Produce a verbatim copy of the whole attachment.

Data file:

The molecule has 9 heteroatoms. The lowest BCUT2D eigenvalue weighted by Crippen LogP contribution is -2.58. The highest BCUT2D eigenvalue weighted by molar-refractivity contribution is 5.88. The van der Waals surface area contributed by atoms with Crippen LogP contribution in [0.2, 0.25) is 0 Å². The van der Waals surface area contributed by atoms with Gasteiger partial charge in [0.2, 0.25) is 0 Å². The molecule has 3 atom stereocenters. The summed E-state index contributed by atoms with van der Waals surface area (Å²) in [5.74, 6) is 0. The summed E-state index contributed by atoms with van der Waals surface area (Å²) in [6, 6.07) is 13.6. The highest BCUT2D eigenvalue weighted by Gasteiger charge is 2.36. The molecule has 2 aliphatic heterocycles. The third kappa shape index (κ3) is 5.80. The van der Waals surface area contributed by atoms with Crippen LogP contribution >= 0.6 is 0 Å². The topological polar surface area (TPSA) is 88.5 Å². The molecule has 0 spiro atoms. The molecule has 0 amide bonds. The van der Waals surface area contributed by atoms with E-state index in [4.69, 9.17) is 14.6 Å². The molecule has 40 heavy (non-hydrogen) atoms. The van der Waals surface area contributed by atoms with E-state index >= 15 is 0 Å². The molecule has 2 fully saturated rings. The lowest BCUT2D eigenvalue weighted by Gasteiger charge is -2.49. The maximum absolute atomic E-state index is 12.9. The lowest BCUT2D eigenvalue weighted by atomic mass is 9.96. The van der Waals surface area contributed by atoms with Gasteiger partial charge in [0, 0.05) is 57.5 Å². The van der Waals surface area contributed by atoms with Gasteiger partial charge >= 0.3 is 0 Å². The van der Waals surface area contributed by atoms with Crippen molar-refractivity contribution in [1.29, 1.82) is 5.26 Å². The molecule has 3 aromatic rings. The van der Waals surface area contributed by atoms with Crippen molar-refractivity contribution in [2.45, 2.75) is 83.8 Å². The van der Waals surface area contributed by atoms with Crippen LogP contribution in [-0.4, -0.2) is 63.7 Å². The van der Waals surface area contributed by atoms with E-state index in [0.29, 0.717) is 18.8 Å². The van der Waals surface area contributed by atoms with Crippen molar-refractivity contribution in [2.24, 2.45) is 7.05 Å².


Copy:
The molecule has 9 heteroatoms. The lowest BCUT2D eigenvalue weighted by Crippen LogP contribution is -2.58. The highest BCUT2D eigenvalue weighted by molar-refractivity contribution is 5.88. The van der Waals surface area contributed by atoms with Crippen LogP contribution in [0.2, 0.25) is 0 Å². The van der Waals surface area contributed by atoms with Gasteiger partial charge in [0.2, 0.25) is 0 Å². The molecule has 3 atom stereocenters. The summed E-state index contributed by atoms with van der Waals surface area (Å²) in [5.74, 6) is 0. The summed E-state index contributed by atoms with van der Waals surface area (Å²) in [6, 6.07) is 13.6. The highest BCUT2D eigenvalue weighted by Gasteiger charge is 2.36. The molecule has 2 aliphatic heterocycles. The third kappa shape index (κ3) is 5.80. The van der Waals surface area contributed by atoms with Crippen LogP contribution >= 0.6 is 0 Å². The topological polar surface area (TPSA) is 88.5 Å². The molecule has 0 spiro atoms. The molecule has 0 amide bonds. The van der Waals surface area contributed by atoms with E-state index in [4.69, 9.17) is 14.6 Å². The molecule has 40 heavy (non-hydrogen) atoms. The van der Waals surface area contributed by atoms with E-state index >= 15 is 0 Å². The molecule has 2 fully saturated rings. The lowest BCUT2D eigenvalue weighted by Gasteiger charge is -2.49. The maximum absolute atomic E-state index is 12.9. The lowest BCUT2D eigenvalue weighted by atomic mass is 9.96. The van der Waals surface area contributed by atoms with Gasteiger partial charge in [0, 0.05) is 57.5 Å². The van der Waals surface area contributed by atoms with Gasteiger partial charge >= 0.3 is 0 Å². The van der Waals surface area contributed by atoms with Crippen molar-refractivity contribution in [1.29, 1.82) is 5.26 Å². The molecule has 3 aromatic rings. The van der Waals surface area contributed by atoms with Crippen molar-refractivity contribution in [2.45, 2.75) is 83.8 Å². The van der Waals surface area contributed by atoms with Crippen LogP contribution in [-0.4, -0.2) is 63.7 Å². The van der Waals surface area contributed by atoms with E-state index in [0.29, 0.717) is 18.8 Å². The van der Waals surface area contributed by atoms with Crippen molar-refractivity contribution in [2.24, 2.45) is 7.05 Å².